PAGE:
The axolotl is only native to Lake Xochimilco and Lake Chalco in central Mexico. Unfortunately for the axolotl, Lake Chalco no longer exists as it was drained by humans to avoid periodic flooding, and Lake Xochimilco remains a diminished glimpse of its former self, existing mainly as canals. The water temperature in Xochimilco rarely rises above 20 °C (68 °F), though it may fall to 6 or 7 °C (45 °F) in the winter, and perhaps lower. The wild population has been put under heavy pressure by the growth of Mexico City. Axolotls are also sold as food in Mexican markets and were a staple in the Aztec diet. They are currently listed by CITES as an endangered species and by IUCN as critically endangered in the wild, with a decreasing population.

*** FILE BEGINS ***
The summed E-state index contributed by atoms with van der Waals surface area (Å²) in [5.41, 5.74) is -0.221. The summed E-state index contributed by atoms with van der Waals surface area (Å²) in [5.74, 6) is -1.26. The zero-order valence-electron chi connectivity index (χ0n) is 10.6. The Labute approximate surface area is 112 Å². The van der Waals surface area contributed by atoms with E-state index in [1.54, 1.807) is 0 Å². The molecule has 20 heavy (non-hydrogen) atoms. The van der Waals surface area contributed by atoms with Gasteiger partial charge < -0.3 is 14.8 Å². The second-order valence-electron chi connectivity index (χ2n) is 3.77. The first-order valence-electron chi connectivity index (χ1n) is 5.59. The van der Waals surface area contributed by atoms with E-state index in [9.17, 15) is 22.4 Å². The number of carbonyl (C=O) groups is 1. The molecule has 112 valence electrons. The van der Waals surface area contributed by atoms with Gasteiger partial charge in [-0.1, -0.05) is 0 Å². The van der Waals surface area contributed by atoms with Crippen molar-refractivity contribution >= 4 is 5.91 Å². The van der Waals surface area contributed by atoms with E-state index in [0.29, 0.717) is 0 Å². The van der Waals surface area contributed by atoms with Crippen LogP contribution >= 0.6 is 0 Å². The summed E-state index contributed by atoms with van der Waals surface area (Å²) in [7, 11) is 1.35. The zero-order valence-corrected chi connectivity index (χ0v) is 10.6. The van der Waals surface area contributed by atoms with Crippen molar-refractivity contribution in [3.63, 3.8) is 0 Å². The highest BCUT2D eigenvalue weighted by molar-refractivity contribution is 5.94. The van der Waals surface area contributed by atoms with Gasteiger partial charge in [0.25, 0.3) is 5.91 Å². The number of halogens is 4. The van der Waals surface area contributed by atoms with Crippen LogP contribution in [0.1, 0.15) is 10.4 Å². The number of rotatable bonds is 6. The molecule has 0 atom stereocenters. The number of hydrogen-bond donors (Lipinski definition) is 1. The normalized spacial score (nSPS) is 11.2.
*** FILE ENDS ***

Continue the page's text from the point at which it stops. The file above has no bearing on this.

Axolotls are members of the Ambystoma tigrinum (Tiger salamander) complex, along with all other Mexican species of Ambystoma. Their habitat is like that of most neotenic species—a high altitude body of water surrounded by a risky terrestrial environment. These conditions are thought to favor neoteny. However, a terrestrial population of Mexican Tiger Salamanders occupies and breeds in the axolotl's habitat.
The axolotl is carnivorous, consuming small prey such as worms, insects, and small fish in the wild. Axolotls locate food by smell, and will snap at any potential meal, sucking the food into their stomachs with vacuum force.